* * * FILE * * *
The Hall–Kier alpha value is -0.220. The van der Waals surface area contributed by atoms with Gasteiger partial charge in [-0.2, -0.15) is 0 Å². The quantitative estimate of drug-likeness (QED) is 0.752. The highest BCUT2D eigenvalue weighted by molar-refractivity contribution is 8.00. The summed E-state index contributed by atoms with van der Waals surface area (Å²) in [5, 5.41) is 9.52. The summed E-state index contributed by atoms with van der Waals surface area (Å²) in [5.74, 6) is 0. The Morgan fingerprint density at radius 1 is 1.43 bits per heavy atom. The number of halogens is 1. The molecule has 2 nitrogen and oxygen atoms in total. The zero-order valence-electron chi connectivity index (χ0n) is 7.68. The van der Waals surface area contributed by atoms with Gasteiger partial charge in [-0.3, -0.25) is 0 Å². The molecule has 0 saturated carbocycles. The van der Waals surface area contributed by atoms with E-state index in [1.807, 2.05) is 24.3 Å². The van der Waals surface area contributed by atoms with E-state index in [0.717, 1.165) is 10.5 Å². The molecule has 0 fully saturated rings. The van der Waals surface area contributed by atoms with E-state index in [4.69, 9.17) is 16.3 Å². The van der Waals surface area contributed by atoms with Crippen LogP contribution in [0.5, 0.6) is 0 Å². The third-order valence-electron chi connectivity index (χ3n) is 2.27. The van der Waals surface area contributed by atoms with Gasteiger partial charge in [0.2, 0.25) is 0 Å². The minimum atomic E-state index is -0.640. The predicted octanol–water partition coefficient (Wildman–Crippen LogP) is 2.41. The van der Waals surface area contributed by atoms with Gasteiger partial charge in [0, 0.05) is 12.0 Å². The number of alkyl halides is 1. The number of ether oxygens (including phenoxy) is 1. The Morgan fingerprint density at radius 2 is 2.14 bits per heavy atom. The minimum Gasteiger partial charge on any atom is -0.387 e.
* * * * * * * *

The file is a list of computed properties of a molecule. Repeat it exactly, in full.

The Hall–Kier alpha value is -0.220. The van der Waals surface area contributed by atoms with Gasteiger partial charge in [-0.2, -0.15) is 0 Å². The quantitative estimate of drug-likeness (QED) is 0.752. The highest BCUT2D eigenvalue weighted by molar-refractivity contribution is 8.00. The summed E-state index contributed by atoms with van der Waals surface area (Å²) in [5, 5.41) is 9.52. The summed E-state index contributed by atoms with van der Waals surface area (Å²) in [5.74, 6) is 0. The Morgan fingerprint density at radius 1 is 1.43 bits per heavy atom. The number of halogens is 1. The molecule has 2 nitrogen and oxygen atoms in total. The zero-order valence-electron chi connectivity index (χ0n) is 7.68. The van der Waals surface area contributed by atoms with Gasteiger partial charge in [-0.3, -0.25) is 0 Å². The molecule has 0 saturated carbocycles. The van der Waals surface area contributed by atoms with E-state index in [1.807, 2.05) is 24.3 Å². The van der Waals surface area contributed by atoms with E-state index in [0.717, 1.165) is 10.5 Å². The molecule has 0 fully saturated rings. The van der Waals surface area contributed by atoms with E-state index in [4.69, 9.17) is 16.3 Å². The van der Waals surface area contributed by atoms with Crippen LogP contribution in [0.5, 0.6) is 0 Å². The third-order valence-electron chi connectivity index (χ3n) is 2.27. The van der Waals surface area contributed by atoms with Gasteiger partial charge in [0.2, 0.25) is 0 Å². The minimum atomic E-state index is -0.640. The predicted octanol–water partition coefficient (Wildman–Crippen LogP) is 2.41. The van der Waals surface area contributed by atoms with Gasteiger partial charge in [0, 0.05) is 12.0 Å². The number of alkyl halides is 1. The number of ether oxygens (including phenoxy) is 1. The Morgan fingerprint density at radius 2 is 2.14 bits per heavy atom. The minimum Gasteiger partial charge on any atom is -0.387 e.